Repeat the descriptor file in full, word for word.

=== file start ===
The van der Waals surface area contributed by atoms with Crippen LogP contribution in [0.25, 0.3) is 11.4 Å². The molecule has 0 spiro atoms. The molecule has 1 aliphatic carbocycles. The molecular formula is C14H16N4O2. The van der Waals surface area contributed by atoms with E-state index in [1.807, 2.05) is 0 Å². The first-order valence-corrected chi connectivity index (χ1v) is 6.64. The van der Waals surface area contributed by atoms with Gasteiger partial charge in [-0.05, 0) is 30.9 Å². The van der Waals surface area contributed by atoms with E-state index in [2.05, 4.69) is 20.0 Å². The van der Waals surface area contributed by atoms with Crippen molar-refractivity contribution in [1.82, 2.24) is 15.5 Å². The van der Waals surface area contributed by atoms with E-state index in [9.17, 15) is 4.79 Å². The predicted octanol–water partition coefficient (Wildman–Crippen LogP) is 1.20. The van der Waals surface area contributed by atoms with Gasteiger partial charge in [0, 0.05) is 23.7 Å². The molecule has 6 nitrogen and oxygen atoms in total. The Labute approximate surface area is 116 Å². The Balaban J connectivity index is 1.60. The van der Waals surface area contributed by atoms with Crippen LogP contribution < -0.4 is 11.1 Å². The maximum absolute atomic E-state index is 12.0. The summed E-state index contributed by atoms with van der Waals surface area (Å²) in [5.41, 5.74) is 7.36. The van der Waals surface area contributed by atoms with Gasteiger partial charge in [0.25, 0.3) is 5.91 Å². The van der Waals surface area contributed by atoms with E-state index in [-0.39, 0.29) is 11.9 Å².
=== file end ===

The van der Waals surface area contributed by atoms with Crippen LogP contribution in [0.25, 0.3) is 11.4 Å². The molecule has 0 spiro atoms. The molecule has 1 aliphatic carbocycles. The molecular formula is C14H16N4O2. The van der Waals surface area contributed by atoms with E-state index in [1.807, 2.05) is 0 Å². The first-order valence-corrected chi connectivity index (χ1v) is 6.64. The van der Waals surface area contributed by atoms with Gasteiger partial charge in [-0.05, 0) is 30.9 Å². The van der Waals surface area contributed by atoms with E-state index in [2.05, 4.69) is 20.0 Å². The van der Waals surface area contributed by atoms with Crippen molar-refractivity contribution in [1.82, 2.24) is 15.5 Å². The van der Waals surface area contributed by atoms with E-state index in [9.17, 15) is 4.79 Å². The predicted octanol–water partition coefficient (Wildman–Crippen LogP) is 1.20. The van der Waals surface area contributed by atoms with Gasteiger partial charge in [0, 0.05) is 23.7 Å². The molecule has 6 nitrogen and oxygen atoms in total. The Labute approximate surface area is 116 Å². The Balaban J connectivity index is 1.60. The van der Waals surface area contributed by atoms with Crippen LogP contribution < -0.4 is 11.1 Å². The maximum absolute atomic E-state index is 12.0. The summed E-state index contributed by atoms with van der Waals surface area (Å²) in [5.41, 5.74) is 7.36. The van der Waals surface area contributed by atoms with Gasteiger partial charge in [0.25, 0.3) is 5.91 Å². The van der Waals surface area contributed by atoms with E-state index in [-0.39, 0.29) is 11.9 Å².